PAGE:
There long has been a popular belief in the United States that farmers of German origin were superior to the native inhabitants as tillers of the soil. As early as 1789 one writer describing the Pennsylvania Germans enumerated sixteen ways "in which they differ from most of the other farmers" of the state, and similar remarks can be found in eighteenth- and nineteenth-century literature dealing with other areas where Germans settled. In Texas the popular notion of German agricultural distinctiveness began to gain acceptance quite early. In 1843 an English-language newspaper in Galveston contained an article on the German farmers who had settled a portion of the Republic, lauding them as "patient, industrious, and untiring," with skill, energy, and "a most scrupulous regard to punctuality in their contracts," as a result of which they gave "indications of fine prosperity." The Anglo-American farmers of Texas were chided for being inferior to the Germans in these respects. In the following year the British consul in Texas, William Kennedy, wrote in a dispatch that German farmers in the Republic were "laborious, persevering, and eager to accumulate," with the reputation of being very successful; and in 1851 a Texas newspaper praised the Germans of Austin County as "intelligent, industrious, and thrifty." Perhaps the most important and influential reference to the prowess of German farmers in Texas was contained in the writings of Frederick Law Olmsted, who, in the mid-1850's, contrasted the intensive, diversified, free-labor farming practices of the Germans with the careless, casual methods, often involving slave labor, of southern Anglo-Americans. A few years later, in 1858, another writer complimented the Texas Germans for being "a thrifty and industrious people, rapidly accumulating property and adding to the productive wealth of the country. Their settlements are compact, fences well built, and farms in good order."" By the outbreak of the Civil War, the idea was well-established that German farmers in Texas were something special.
Observers in the post-bellum period continued the chorus of praise, beginning in 1866, when one Anglo-American, speaking of the German settlements near San Antonio, was moved to note that
... the more settled and thrifty appearance of the country indicated our approach to the German settlement of New Braunfels ... This whole region ... is settled very largely by old country Germans, and they have left their impress of industry, order and economy on this section, as they have always done wherever they have found a home in the new world.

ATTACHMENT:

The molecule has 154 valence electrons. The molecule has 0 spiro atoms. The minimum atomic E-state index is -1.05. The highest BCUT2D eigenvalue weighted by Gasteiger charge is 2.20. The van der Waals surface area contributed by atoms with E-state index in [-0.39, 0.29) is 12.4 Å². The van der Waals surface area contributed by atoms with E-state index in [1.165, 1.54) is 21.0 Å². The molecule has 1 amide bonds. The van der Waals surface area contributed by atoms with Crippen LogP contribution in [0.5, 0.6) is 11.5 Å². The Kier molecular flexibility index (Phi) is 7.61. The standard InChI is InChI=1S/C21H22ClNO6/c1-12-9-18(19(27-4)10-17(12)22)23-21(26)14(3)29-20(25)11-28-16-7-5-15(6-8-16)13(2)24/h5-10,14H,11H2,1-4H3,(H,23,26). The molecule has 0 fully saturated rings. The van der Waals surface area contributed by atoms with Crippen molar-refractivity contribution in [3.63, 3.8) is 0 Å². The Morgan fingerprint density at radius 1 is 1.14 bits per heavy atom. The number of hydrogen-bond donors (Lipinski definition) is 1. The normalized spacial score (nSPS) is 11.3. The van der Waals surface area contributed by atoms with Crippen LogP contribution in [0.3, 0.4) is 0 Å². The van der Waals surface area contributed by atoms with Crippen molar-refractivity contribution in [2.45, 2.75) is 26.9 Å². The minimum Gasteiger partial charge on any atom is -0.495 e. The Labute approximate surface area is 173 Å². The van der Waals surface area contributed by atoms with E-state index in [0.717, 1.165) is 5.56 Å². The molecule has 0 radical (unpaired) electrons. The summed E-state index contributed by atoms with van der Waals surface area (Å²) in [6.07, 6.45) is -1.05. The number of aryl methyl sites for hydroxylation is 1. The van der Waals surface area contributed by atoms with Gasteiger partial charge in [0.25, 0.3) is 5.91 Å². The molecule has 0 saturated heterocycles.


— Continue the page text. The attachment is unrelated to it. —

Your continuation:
His sentiments were echoed by an English traveler of the mid-1870's, who observed in the same area the "well-fenced, well-cultivated fields, such as the eye of even a New England farmer never rested upon." Another traveler was equally impressed, and added, "the more I see of the Germans, the more I think of them. They almost invariably have nice and happy homes, and always have something good to eat and drink." Similar comments can be found in many other contemporary books, and even the editors of the Texas Almanac paid tribute to the alleged superiority of German farmers in the state. The adjectives "thrifty," "prosperous," "successful," "industrious," and "frugal," were used repeatedly to describe the Germans.
Modem scholars have arrived at similar conclusions regarding the Texas Germans, generally on the basis of some of the nineteenth-century sources cited above. The geographer W. M. Kollmorgen wrote in the 1940's concerning Texas that: "German settlements to this day carry on a rather diversified form of agriculture. On comparable soil, traditional cotton farmers who have never raised much besides cotton and com have reproduced a landscape similar to that prevailing in the older cotton states." County historians have been even more enthusiastic, suggesting, for example, that "there can be no better citizens than the Germans," and "a thousand German farmers would be the best thing for this county."
All of these references, from the earliest to the most recent, have one thing in common—they offer little factual basis for their claims of German agricultural distinctiveness and superiority in Texas. The reader is asked to accept the statements on faith, and the objective student of agricultural geography is hesitant to do so. Accordingly, the need for an objective appraisal based firmly in the factual becomes evident. The writer of the present study aspires to such a goal.